The lobby was a dream, a decidedly cosmopolitan spot for socializing and new-friend-making (which is always quite easy in Canada, of course). High-tech wine/cocktail dispensers allowed for the experience of fetching your own tipple (how civilized) and then lounging about on one of the fiery red couches. Don’t forget to look around – the hotel also collects art created by mentally challenged artists, and there’s a visceral honesty to the works. To wit, in the front window were Gaultier-looking corsets made from wire and bottle flip-tops.
Since, um, civility seemed to be in exceedingly short supply back home, we were particularly drawn to the heady but approachable Museum of Civilization. Anglophiles that we are, we eagerly immersed ourselves in the zeitgeisty current exhibition London Calling, which runs through March 2019, and explores Blighty’s capital as a global hub of creativity. As the Brexit debate rages on, it couldn’t be more relevant. Also check out Medieval Europe – Power and Splendour, which runs through January 20, and features 200 fascinating artifacts on loan from The British Museum.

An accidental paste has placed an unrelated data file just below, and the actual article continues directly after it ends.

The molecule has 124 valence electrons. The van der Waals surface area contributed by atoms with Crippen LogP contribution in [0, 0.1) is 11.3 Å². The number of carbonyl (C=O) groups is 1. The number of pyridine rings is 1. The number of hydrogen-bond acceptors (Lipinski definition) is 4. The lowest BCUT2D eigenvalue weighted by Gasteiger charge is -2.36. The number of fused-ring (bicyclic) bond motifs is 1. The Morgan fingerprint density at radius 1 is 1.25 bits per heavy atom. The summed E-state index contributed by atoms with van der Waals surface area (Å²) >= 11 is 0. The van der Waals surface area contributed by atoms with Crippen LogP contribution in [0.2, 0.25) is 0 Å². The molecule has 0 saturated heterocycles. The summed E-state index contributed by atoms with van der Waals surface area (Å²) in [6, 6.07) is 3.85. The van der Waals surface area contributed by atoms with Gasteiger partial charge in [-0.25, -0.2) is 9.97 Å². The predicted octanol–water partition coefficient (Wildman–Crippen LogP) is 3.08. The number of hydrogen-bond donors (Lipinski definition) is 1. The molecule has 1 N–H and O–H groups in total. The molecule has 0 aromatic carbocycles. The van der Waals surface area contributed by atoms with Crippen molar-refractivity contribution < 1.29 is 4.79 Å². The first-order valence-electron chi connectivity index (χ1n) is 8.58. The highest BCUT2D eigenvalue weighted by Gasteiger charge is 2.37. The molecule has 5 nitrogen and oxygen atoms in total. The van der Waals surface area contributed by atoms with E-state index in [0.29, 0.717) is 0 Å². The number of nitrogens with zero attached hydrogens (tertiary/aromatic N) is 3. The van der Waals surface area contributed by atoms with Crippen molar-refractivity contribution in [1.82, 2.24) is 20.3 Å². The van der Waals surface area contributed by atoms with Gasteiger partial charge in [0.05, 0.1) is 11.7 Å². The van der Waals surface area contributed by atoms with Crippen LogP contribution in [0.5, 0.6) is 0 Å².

A rather striking mix of 19th Century and modernist architecture situated amongst the trees in Battlefields Park, this is arguably Quebec City’s marquee museum. Nearly 40,000 works stretch back to the 17th Century to tell the history of Quebec art – though we spent most of our time in the excellent modern and contemporary pavilions, which offer convincing evidence of the region’s ongoing artistic vitality. Just opened is White Mirage, an homage to the aesthetics of winter, as told through some 70 photos and paintings – a treat for those special people who are at their happiest between December and March (that includes us).
Buzzing with all sorts of buzzy people from the early hours on, the stylish Honō epitomizes the new QC spirit. Headed up by restaurateur Thomas Cassault, we pulled up a stool with he and Louis-Étienne Santais (who is his musical partner in electronic duo Fjord) one evening for a couple of hours of unapologetic decadence and excellent tunes on the soundsystem (everything from The Smiths to Felix Cartal). We were introduced to our new obsession, ouefs de caille marines, while tasting unusual types of sake (like the sweet Honjozo, which gets stronger when heated up) and some impressively smooth Japanese whiskey. Rather than sushi, come for Japonais curry and white tuna tataki.